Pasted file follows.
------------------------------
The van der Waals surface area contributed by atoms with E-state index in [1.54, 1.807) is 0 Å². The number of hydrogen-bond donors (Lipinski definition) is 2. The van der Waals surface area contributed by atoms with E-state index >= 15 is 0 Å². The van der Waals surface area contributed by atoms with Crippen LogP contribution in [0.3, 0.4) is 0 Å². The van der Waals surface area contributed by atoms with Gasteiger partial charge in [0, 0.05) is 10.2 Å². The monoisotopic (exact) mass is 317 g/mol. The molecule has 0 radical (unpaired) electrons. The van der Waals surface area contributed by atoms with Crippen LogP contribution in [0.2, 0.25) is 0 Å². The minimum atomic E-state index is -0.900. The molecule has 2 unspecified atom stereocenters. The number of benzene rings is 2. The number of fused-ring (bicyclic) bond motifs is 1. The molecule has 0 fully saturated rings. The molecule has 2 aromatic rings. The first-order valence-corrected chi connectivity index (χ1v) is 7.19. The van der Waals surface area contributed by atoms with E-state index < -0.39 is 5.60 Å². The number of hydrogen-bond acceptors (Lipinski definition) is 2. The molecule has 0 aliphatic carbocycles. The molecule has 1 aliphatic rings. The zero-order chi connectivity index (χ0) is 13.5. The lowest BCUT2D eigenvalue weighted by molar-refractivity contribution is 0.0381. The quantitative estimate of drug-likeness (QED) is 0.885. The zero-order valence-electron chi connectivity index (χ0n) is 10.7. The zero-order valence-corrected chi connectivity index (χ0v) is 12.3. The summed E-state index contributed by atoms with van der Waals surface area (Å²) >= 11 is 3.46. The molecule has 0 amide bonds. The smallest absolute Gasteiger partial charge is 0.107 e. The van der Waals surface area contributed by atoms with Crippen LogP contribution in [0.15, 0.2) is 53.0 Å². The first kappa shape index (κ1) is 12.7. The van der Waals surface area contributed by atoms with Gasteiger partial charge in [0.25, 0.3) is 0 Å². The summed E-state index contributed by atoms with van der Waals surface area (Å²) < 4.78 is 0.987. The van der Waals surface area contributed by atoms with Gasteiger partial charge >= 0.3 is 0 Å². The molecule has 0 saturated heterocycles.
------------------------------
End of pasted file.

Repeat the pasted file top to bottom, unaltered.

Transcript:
The van der Waals surface area contributed by atoms with E-state index in [1.54, 1.807) is 0 Å². The number of hydrogen-bond donors (Lipinski definition) is 2. The van der Waals surface area contributed by atoms with E-state index >= 15 is 0 Å². The van der Waals surface area contributed by atoms with Crippen LogP contribution in [0.3, 0.4) is 0 Å². The van der Waals surface area contributed by atoms with Gasteiger partial charge in [0, 0.05) is 10.2 Å². The monoisotopic (exact) mass is 317 g/mol. The molecule has 0 radical (unpaired) electrons. The van der Waals surface area contributed by atoms with Crippen LogP contribution in [0.2, 0.25) is 0 Å². The minimum atomic E-state index is -0.900. The molecule has 2 unspecified atom stereocenters. The number of benzene rings is 2. The number of fused-ring (bicyclic) bond motifs is 1. The molecule has 0 fully saturated rings. The molecule has 2 aromatic rings. The first-order valence-corrected chi connectivity index (χ1v) is 7.19. The van der Waals surface area contributed by atoms with E-state index < -0.39 is 5.60 Å². The number of hydrogen-bond acceptors (Lipinski definition) is 2. The molecule has 0 aliphatic carbocycles. The molecule has 1 aliphatic rings. The zero-order chi connectivity index (χ0) is 13.5. The lowest BCUT2D eigenvalue weighted by molar-refractivity contribution is 0.0381. The quantitative estimate of drug-likeness (QED) is 0.885. The zero-order valence-electron chi connectivity index (χ0n) is 10.7. The zero-order valence-corrected chi connectivity index (χ0v) is 12.3. The summed E-state index contributed by atoms with van der Waals surface area (Å²) >= 11 is 3.46. The molecule has 0 amide bonds. The smallest absolute Gasteiger partial charge is 0.107 e. The van der Waals surface area contributed by atoms with Crippen LogP contribution in [0.15, 0.2) is 53.0 Å². The first kappa shape index (κ1) is 12.7. The van der Waals surface area contributed by atoms with Gasteiger partial charge in [0.25, 0.3) is 0 Å². The summed E-state index contributed by atoms with van der Waals surface area (Å²) < 4.78 is 0.987. The van der Waals surface area contributed by atoms with Gasteiger partial charge >= 0.3 is 0 Å². The molecule has 0 saturated heterocycles.